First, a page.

Stonehaven is a popular coastal resort, which is well used by water sports enthusiasts. The area designated is Stonehaven Bay which is approximately 1.1km in length, bound by the outflow of the River Carron and the harbour jetty to the south and rocky outcrops at the northern end. The southern end of the bay is more sandy and therefore gets greater usage by bathers.
Stonehaven was once known as Kilwhang, which can be translated to mean Hillwhip. It was probably given this name because of the surrounding cliffs and the noise of the wind hitting off them.
The areas in and surrounding Dunnottar Castle are very picturesque. Dunnottar Castle once held the crown jewels of Scotland. The castle was captured by King Edward I during the wars of independence, a year later, in 1297, William Wallace reclaimed the castle and burned down the church and English garrison inside it. In 1562 Oliver Cromwell and troops from England tried to seize them but were unsuccessful. There are two other castles in the area, Fetteresso and Muchalls, however they are both privately owned.
Stonehavens old Tolbooth is dated back to the 16th century and is the town’s oldest structure. It was once the town’s courthouse and where covenanters were locked away. Now it is a history museum opened to the public.
The cliffs around Stonehaven are some the biggest and have some very impressive wildlife. The RSPB take control of some of these cliffs as they are one of the largest places in Britain where a diverse range of seabirds nest each year.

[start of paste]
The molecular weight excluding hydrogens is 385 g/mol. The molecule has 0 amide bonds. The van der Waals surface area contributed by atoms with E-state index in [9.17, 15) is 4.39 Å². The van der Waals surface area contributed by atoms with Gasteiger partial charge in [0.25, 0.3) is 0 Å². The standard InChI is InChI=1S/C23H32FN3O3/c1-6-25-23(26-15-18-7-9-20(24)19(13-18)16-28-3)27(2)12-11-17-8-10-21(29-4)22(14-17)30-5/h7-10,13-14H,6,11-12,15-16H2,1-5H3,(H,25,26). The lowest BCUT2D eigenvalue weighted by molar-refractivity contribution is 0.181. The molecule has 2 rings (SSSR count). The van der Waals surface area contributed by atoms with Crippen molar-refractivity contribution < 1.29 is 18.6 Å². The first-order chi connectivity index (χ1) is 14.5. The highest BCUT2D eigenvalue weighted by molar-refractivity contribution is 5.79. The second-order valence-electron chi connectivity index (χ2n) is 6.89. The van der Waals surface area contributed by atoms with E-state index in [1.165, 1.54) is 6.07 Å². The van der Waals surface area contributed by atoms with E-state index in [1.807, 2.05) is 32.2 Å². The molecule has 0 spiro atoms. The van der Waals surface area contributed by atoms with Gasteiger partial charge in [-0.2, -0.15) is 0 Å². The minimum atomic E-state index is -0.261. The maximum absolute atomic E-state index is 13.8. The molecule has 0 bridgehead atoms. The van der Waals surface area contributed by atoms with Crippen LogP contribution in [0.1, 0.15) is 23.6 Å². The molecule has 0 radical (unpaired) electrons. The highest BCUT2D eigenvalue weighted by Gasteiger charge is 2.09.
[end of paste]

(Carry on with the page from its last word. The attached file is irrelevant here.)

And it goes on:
Interestingly Stonehaven’s beach made a discovery of a fossil from the oldest known land animal a species of millipede in 2004.
Stonehaven is only 15 miles (24km) south of Aberdeen City heading towards Angus. It is a fast-growing town and a lot of amenities. You can take the scenic country route around Stonehaven and travel north and south and see the impressive cliffs and coastline. To get a great view of the long coastline and harbour in Stonehaven you can go to Blackhill.
Stonehaven is located just off the A90, 14 miles south of Aberdeen and approximately 20 miles north from Montrose taking the coastal route - A92. The town is well sign posted from both roads. The access to the beach from the southern end of town is at the historical harbour area or from the northern end via Beach Road which is adjacent to the sports centre and open air swimming pool. Both points are well sign posted.
Water quality information
This beach is a designated bathing water site. An electric sign displaying real-time bathing water quality predictions is available at this beach between 1 June - 15 September. You can also find out the daily prediction by visiting the SEPA website. Please observe local signage and only swim where it is safe to do so.
Contact detailsAberdeenshire Council (Landscape Services)
01467 628 200